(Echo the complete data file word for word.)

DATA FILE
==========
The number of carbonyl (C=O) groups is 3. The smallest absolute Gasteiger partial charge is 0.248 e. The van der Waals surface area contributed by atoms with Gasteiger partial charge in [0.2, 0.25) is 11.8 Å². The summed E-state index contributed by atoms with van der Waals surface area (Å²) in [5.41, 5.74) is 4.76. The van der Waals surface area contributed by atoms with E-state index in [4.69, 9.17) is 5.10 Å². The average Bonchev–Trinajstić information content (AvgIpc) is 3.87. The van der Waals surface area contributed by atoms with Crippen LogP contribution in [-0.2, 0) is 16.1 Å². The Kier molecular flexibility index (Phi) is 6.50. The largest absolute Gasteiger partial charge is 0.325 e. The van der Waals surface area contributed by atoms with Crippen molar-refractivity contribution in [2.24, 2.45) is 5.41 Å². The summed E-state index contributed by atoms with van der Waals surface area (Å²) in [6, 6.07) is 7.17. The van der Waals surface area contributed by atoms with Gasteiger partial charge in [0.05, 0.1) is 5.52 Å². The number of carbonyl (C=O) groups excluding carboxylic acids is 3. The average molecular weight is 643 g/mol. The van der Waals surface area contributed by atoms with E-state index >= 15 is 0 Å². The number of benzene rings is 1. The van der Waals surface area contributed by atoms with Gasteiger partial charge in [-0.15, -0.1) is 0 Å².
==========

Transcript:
The number of carbonyl (C=O) groups is 3. The smallest absolute Gasteiger partial charge is 0.248 e. The van der Waals surface area contributed by atoms with Gasteiger partial charge in [0.2, 0.25) is 11.8 Å². The summed E-state index contributed by atoms with van der Waals surface area (Å²) in [5.41, 5.74) is 4.76. The van der Waals surface area contributed by atoms with E-state index in [4.69, 9.17) is 5.10 Å². The average Bonchev–Trinajstić information content (AvgIpc) is 3.87. The van der Waals surface area contributed by atoms with Crippen LogP contribution in [-0.2, 0) is 16.1 Å². The Kier molecular flexibility index (Phi) is 6.50. The largest absolute Gasteiger partial charge is 0.325 e. The van der Waals surface area contributed by atoms with Crippen molar-refractivity contribution in [2.24, 2.45) is 5.41 Å². The summed E-state index contributed by atoms with van der Waals surface area (Å²) in [6, 6.07) is 7.17. The van der Waals surface area contributed by atoms with Gasteiger partial charge in [0.05, 0.1) is 5.52 Å². The number of carbonyl (C=O) groups excluding carboxylic acids is 3. The average molecular weight is 643 g/mol. The van der Waals surface area contributed by atoms with E-state index >= 15 is 0 Å². The number of benzene rings is 1. The van der Waals surface area contributed by atoms with Gasteiger partial charge in [-0.15, -0.1) is 0 Å².